Organize the mines! (front page/editorial) The collapse of the Crandall Canyon coal mine in central Utah, which has trapped six workers 1,500 feet underground since August 6, highlights one fact above all. The only effective way miners can fight for control over job conditions is to organize a union and use workers’ collective power to enforce safety.
Coal mine disasters are not due to “acts of God” as Murray Energy Corp. claims. Dangerous job conditions are the result of decisions by bosses to squeeze maximum profits out of our labor, including by seeing how much they can get away with cutting corners on safety and health. That’s how capitalism works.
This is the brutal reality, especially in nonunion mines—from the Murray-owned operations to the Sago mine in West Virginia, where 12 miners were killed by employer greed in January 2006.
In March, two sections of the Crandall Canyon mine collapsed. Instead of closing the mine, “operators moved to another section and continued chipping away,” the Associated Press reported. That’s what can happen when workers lack a union to enforce basic safety conditions.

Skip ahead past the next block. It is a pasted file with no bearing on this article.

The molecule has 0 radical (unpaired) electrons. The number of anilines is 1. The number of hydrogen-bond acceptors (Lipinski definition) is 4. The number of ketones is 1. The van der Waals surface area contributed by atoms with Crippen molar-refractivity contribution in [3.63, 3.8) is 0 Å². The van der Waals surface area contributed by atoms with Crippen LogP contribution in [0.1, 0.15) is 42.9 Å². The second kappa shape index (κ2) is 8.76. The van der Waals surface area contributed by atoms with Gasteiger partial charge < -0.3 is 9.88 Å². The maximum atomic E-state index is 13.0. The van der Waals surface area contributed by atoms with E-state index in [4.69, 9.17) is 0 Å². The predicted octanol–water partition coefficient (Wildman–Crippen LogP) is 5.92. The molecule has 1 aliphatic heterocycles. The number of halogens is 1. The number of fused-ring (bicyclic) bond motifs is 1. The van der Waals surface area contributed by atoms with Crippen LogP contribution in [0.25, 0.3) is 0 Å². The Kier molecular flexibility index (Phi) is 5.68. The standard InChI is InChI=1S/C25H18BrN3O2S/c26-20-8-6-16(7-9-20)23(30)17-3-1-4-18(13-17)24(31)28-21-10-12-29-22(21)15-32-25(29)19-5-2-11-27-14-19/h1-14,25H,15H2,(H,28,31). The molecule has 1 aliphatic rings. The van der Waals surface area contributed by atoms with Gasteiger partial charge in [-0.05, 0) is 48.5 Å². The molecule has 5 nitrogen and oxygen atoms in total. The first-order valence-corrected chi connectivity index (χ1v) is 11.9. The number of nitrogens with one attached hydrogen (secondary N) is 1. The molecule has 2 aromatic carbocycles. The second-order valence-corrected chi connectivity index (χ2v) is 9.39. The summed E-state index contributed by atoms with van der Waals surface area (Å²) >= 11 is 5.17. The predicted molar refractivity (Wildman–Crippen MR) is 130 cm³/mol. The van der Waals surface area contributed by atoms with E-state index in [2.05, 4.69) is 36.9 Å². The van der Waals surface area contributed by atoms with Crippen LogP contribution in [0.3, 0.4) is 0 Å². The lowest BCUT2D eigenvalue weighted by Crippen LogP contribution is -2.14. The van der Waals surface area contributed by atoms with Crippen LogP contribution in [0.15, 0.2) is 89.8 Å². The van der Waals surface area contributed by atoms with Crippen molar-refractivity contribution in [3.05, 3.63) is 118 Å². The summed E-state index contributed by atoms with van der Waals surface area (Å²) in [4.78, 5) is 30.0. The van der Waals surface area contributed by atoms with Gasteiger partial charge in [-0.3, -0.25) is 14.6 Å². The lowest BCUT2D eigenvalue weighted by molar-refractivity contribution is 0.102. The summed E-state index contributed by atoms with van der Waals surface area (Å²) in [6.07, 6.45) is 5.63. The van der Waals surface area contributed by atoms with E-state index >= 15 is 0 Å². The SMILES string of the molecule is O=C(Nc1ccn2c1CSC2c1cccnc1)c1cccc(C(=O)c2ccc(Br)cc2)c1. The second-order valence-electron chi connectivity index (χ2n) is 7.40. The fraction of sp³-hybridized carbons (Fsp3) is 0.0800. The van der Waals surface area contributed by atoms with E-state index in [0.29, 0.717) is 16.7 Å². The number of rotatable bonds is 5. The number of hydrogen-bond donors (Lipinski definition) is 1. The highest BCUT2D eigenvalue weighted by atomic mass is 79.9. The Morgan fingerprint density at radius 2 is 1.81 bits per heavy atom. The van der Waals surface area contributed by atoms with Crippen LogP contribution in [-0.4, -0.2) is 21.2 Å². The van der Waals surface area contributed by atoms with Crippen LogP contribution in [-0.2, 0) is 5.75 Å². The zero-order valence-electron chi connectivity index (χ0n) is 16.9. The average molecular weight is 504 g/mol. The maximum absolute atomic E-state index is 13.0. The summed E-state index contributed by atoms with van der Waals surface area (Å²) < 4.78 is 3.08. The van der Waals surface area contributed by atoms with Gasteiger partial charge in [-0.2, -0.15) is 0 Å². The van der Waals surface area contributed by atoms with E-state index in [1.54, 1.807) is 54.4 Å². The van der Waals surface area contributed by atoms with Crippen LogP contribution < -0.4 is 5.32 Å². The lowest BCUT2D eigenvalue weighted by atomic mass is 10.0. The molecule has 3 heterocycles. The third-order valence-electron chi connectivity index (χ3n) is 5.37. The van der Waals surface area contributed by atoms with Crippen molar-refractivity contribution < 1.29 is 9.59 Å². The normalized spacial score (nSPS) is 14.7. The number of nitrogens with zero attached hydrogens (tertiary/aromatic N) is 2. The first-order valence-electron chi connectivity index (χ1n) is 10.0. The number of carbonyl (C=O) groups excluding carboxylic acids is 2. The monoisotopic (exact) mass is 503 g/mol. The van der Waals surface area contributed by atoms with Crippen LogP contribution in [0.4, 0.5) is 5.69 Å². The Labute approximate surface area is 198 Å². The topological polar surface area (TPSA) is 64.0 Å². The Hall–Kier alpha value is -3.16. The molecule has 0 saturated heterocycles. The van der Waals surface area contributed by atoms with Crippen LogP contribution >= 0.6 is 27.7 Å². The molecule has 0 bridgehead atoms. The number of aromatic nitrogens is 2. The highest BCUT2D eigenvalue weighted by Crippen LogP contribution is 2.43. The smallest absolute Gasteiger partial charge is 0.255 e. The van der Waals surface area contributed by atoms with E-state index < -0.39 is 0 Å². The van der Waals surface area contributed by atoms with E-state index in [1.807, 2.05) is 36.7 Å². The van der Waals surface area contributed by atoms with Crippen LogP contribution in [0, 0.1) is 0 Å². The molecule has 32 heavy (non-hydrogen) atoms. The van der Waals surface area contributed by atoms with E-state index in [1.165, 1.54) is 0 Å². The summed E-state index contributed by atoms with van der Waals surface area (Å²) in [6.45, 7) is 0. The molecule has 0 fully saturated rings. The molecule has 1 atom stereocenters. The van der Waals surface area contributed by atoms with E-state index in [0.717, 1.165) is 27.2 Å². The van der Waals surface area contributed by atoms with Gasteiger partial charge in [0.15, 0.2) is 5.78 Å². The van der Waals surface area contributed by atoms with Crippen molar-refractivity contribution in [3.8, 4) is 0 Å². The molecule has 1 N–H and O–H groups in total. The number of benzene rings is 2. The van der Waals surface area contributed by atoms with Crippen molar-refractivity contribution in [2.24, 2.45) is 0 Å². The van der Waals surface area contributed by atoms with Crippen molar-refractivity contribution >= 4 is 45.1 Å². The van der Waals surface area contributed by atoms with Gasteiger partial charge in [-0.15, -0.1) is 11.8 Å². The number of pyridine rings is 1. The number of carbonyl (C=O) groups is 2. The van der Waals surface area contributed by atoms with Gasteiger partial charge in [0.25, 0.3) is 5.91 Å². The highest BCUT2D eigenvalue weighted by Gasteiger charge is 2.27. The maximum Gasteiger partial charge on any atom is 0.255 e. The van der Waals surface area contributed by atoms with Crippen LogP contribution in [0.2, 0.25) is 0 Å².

A number of workers have spoken to the Militant about conditions in that mine but asked to remain anonymous for fear of being fired. How can safety problems be addressed when workers can’t freely report or discuss them? But those are the pressures workers are under when they are not organized as a union to fight for safety.
Miners certainly cannot rely on the Mine Safety and Health Administration, which had approved retreat mining at Crandall Canyon, with its known dangers, and refused to shut the mine after the March collapse.
The bosses like to instill fatalism: “nothing can be done—hazards come with mining.” But mine roofs can be secured, worn electrical wires replaced, and coal dust and explosive gases neutralized. Mines can be shut down until dangerous conditions are fixed. But it takes time and money, and bosses would rather devote these to production and profit.
When workers are unionized they can make a difference in enforcing job conditions. In coal mines owned by Murray in western Pennsylvania and eastern Ohio, the United Mine Workers union waged struggles several years ago that beat back the company’s efforts to undermine safety, cut wages, and weaken workers’ rights on the job (see articles on page 5). And in Utah, the two-year battle by workers at the Co-Op mine for a UMWA local gave a powerful example of how miners could stand up to attacks by the coal barons.
This perspective—captured in the headline of last week’s special Militant supplement, “Safety is a union question! No miner has to die!”—has struck a chord among the many working people who, in response to the Utah mine collapse, are discussing the need for unions.